Daily urban system

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The daily urban system (DUS) refers to the area around a city, in which daily commuting occurs. It is a means for defining an urban region by including the areas from which individuals commute. Daily Urban System is a concept first introduced by American geographer, Berry, and British geographer, Hall.[1]

Daily urban system (DUS) mainly focuses on urban cities, where majority of the commuting flow take place. However, some case studies do look at the outskirts and suburban areas around specific urban cities that are being studied. The daily commuting includes both work and leisure, contributing to high density in the daily urban system. That results in slower the speed of transportation. The speed of transportation is about 16 km/h at the central parts of urban cities, but speed may vary from place to place.[2]

Urban sprawl is the possible outcome of an expansion of the daily urban system. Therefore, it includes multiple local governments, economies, and demographics. The researchers that study daily urban system (DUS) are basically focusing on the transportation planning. Some are interested in micro analysis of an urban area per se, some carry out macro analysis of a region that is made up of several urban cities.

The difference between an agglomeration of an urban area and the daily urban system is that an agglomeration is a multivariate means of combining townships, counties, and other defined areas. It looks at shared economic relationships and other factors. Daily urban system, on the other hand, only attempts to show how far away people who commute into a city are living. It shows how much sprawl has occurred. That is, it shows how people are living unnecessarily far away from where they commute to everyday due to differences in conditions between the regions.

Literature Review[edit]


A study in Olomouc research on the traveling distance among locations such as schools, hospitals, retail stores, and culture and sports centers of the region, and the towns in the hinterland of Olomouc too.[1] The findings were different for the region and towns. The towns had shown improvement in traveling distance for commercial services, such as pharmacies and banking services.[1] There were groceries and retail shops moving to large commercial centers too, cutting down traveling distance, which people were able to shop at the malls without having to travel much.[1] However, the study found little changes region wise, especially in health care and education sectors.[1] Commute for schools and health care institutions had remained stable.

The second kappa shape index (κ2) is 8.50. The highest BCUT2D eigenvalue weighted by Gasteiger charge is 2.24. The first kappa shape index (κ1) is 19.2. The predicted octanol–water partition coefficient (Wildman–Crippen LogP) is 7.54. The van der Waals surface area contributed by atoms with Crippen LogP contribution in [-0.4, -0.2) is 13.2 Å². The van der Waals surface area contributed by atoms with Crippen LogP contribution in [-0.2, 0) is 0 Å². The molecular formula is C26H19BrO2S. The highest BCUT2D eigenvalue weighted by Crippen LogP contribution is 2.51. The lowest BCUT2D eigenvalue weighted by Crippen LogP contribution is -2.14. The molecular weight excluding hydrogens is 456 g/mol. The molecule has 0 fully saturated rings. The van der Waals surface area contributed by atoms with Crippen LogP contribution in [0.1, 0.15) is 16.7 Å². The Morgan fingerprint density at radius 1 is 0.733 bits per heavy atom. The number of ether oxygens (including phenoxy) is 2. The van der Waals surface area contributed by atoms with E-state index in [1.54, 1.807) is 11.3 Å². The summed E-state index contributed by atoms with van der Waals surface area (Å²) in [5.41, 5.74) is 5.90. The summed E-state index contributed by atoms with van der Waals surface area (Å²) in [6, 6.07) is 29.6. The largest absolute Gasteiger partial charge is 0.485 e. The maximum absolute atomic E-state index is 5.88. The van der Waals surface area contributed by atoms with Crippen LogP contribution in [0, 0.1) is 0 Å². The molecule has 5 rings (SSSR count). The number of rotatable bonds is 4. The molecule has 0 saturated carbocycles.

In this article, the researchers were looking at the daily urban systems within Randstad to determine if the megalopolis is considered a network city. Commute within Randstad remained loose despite the rising proportions of population commuting to work over a decade (1992 to 2002).[3] Many residents from the suburban areas were still commuting to work at the urban areas - large daily urban system - every day after ten years due to low job growth. Randstad was not considered as a network city because of its negative commuting balance, where large proportion of residents had to commute to large daily urban system for work.[3]


Paris's central urban population is 2,125,246.[4] It's agglomerated population is 9,644,507.[4] That's a big difference. Roughly 7 million people live outside of Paris proper, but are easily within the greater Parisian area. Paris's daily urban system has a population of 11,174,743.[4] That's 1.5 million people living outside of what can (at the most generous) be called Paris, and yet are commuting there every day. 10% of the city lives far enough away that they cannot really say they 'live outside of Paris,' but commute there daily.[4]


  1. ^ a b c d e Halás, Marián, and Zuskáčová, Veronika (April 23, 2017). ""Travelling to Services in the Daily Urban System of Olomouc."". Bulletin of Geography. Socio–economic Series. 20: 23–41.
  2. ^ Pumain, Denise. "Scaling Laws and Urban Systems" (PDF). Santa Fe Institute. Retrieved April 23, 2017.
  3. ^ a b Ritsema Van Eck, Snellen, Jan, Daniëlle (2006). "Is the Randstad a City Network? Evidence From Commuting Patterns" (PDF). Association for European Transport.
  4. ^ a b c d Pumain, Denise. "Scaling Laws and Urban Systems" (PDF). Santa Fe Institute. Retrieved February 28, 2014.